“I always thought I was really bad at it because I was told at Point Grey Secondary School that I was, and I actually did okay on some of the logical challenges, I was playing on the app the other day and I’m not as bad as I thought,” she says. “I think that when we’re younger and someone puts it in your brain that you’re not good at something, we start to believe it. The creator of the show said it’s not about how smart you are, but HOW you are smart – which is a really good way of putting it.”
So, I designed some questions and challenges to see where Jessi fit in.
Logical: Draw a house without crossing over the same line twice:
After a few tries, she nailed it.
Linguistic: What’s the longest word you know?
Nicolle: That doesn’t count.
Jessi: Well what’s the longest word you know?
Nicolle: Pneumonoultramicroscopicsilicovolcanoconiosis…it’s a long story.
Jessi: What does that even mean?!
Nicolle: A lung disease caused by the inhalation of a fine silica dust.
Jessi: You’re a secret nerd? That’s incredible. Aren’t we all? Being smart is cool. Okay, now that you have me thinking medical terms… Ankylosing spondylitis (a type of inflammatory arthritis and an autoimmune disease).
Visual: I spy with my little eye something that is orange
Jessi: The chair?
Jessi: My hair?
Nicolle: No, too obvious.
Jessi: The flowers?
Jessi: The Buddah?
Nicolle: The what?
Jessi: The orange Buddah over there!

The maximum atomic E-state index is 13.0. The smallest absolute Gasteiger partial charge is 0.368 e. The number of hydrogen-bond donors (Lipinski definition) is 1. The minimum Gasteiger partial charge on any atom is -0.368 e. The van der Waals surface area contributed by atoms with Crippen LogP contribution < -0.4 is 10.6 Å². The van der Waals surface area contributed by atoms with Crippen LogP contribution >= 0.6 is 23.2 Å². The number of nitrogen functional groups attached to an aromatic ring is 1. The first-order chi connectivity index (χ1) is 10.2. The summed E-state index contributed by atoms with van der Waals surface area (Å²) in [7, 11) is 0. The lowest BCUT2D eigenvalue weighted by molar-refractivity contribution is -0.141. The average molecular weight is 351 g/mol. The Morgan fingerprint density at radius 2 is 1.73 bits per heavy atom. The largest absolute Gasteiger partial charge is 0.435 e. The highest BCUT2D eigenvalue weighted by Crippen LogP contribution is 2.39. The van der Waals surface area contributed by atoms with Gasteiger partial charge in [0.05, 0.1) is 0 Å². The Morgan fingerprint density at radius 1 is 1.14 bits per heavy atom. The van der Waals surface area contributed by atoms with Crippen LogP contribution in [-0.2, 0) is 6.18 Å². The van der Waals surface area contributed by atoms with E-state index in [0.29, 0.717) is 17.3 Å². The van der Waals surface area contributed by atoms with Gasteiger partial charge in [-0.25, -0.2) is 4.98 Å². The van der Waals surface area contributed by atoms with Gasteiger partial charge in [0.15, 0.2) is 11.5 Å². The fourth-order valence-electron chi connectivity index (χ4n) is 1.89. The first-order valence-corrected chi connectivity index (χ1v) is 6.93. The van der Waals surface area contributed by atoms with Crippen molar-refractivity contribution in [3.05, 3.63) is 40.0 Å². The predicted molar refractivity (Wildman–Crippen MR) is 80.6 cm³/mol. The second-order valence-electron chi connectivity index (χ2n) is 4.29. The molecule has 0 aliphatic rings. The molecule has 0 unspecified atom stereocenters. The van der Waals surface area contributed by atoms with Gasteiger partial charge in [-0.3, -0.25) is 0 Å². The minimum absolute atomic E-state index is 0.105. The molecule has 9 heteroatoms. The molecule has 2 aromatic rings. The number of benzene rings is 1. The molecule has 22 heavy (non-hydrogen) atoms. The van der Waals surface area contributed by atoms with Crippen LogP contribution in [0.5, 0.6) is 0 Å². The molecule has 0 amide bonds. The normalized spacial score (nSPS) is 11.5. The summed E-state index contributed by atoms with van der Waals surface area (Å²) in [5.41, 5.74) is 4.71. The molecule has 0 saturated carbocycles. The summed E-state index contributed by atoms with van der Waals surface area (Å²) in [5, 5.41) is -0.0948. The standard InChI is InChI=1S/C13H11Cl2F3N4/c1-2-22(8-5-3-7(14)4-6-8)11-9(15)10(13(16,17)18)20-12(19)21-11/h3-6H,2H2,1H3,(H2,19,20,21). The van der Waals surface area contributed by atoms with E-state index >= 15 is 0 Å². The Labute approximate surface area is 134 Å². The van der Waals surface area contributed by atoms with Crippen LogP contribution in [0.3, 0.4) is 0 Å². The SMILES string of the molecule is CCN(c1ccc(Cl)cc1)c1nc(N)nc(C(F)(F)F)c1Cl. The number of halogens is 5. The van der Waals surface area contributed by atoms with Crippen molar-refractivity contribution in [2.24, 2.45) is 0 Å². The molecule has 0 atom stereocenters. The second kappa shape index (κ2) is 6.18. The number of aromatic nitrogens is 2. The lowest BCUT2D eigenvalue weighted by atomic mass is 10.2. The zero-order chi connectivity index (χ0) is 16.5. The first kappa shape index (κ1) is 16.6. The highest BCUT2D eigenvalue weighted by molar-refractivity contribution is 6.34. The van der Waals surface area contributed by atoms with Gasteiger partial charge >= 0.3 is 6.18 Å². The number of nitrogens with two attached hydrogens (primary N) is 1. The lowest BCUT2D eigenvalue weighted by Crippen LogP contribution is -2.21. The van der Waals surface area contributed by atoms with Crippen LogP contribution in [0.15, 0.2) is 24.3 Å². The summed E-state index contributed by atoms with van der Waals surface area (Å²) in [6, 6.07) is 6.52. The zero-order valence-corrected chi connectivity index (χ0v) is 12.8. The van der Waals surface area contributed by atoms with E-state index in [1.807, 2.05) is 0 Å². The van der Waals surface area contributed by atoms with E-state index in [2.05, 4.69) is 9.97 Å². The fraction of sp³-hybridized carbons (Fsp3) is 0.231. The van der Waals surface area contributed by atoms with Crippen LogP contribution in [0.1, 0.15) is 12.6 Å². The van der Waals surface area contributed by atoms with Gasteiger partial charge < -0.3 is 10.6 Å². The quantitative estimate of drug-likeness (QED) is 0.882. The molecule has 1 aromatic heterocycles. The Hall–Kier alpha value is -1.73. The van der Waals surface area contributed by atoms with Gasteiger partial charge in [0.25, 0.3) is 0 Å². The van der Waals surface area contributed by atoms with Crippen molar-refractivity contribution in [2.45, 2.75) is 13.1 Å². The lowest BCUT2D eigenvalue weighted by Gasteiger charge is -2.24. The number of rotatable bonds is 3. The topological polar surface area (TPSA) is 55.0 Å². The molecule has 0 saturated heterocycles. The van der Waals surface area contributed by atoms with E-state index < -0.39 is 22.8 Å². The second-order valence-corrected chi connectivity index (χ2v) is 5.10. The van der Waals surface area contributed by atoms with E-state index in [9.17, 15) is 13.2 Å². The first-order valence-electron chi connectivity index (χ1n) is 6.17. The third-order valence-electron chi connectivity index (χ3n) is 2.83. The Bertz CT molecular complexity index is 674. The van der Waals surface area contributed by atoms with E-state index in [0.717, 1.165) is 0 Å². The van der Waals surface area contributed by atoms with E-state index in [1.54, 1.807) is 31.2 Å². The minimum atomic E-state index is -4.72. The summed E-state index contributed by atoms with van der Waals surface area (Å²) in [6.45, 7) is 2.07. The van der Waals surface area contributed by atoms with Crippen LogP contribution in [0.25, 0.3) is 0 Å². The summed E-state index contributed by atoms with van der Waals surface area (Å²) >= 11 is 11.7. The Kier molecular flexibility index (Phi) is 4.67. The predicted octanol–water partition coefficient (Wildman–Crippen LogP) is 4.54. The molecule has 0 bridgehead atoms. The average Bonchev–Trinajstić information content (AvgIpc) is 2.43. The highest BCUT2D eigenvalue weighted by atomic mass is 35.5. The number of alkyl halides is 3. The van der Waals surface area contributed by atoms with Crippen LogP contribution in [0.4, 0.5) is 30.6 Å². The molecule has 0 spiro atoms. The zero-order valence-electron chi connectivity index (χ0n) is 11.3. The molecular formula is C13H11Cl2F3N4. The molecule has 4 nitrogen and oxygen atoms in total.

Nicolle: No, that’s ridiculous.
Jessi: The writing on the board?
Nicolle: There is a lot of orange in this coffee shop, I was not expecting this.
Jessi: This pillow?
Nicolle: Yes! See, it’s behind you so it’s a trick question!
Musical: You have to say the first 4 lines of “I Like Big Butts” by Sir Mix a Lot
Jessi: Oh, easy…I like big butts and I can not lie, you other brothers cant deny, when a girl walks in with an itty bitty waist and a round thing in your face you get sprung. Want me to keep going? That’s a challenge that we should bring to the CBC next season, it’s classic. It’s funny to think that I would run around the house singing it. My parents also know the words.
Nicolle: Oh my, and do remember B44? If you get down on me I’ll get down on you. Are you kidding me, what was I singing?
Physical: Arm wrestling. Let’s do this. And don’t go easy on me.
Jessi: Ya sorry, Art Gallery Café, we are arm-wrestling over here. I will say… I was a competitive gymnast growing up, so I was like 75 pounds and ripped and I would challenge the boys and I would win. Now I have nothing to show for it.
After much groaning and slight perspiration, I won. I will spare you the audio track to that one but feel free to google “giving birth”.
Jessi: I feel like I worked out today. Arm wrestling is fun; we should have a rematch sometime.
There are many strange things in this world, for one, locking hands with Jessi Cruickshank and arm-wrestling like middle-aged men in the middle of the art gallery café at 9am. Yet, stranger still is our limited view of intelligence. Finally, there is a show hosted by a self-deprecating red head who has scammed her way into our hearts through uneasy charm, leather before breakfast and the hotter choice given Kathy Griffin. Canada’s Smartest Person is in the hands of the woman who took 13 minutes to draw a box, and I couldn’t be surer that TV is a better place because of it.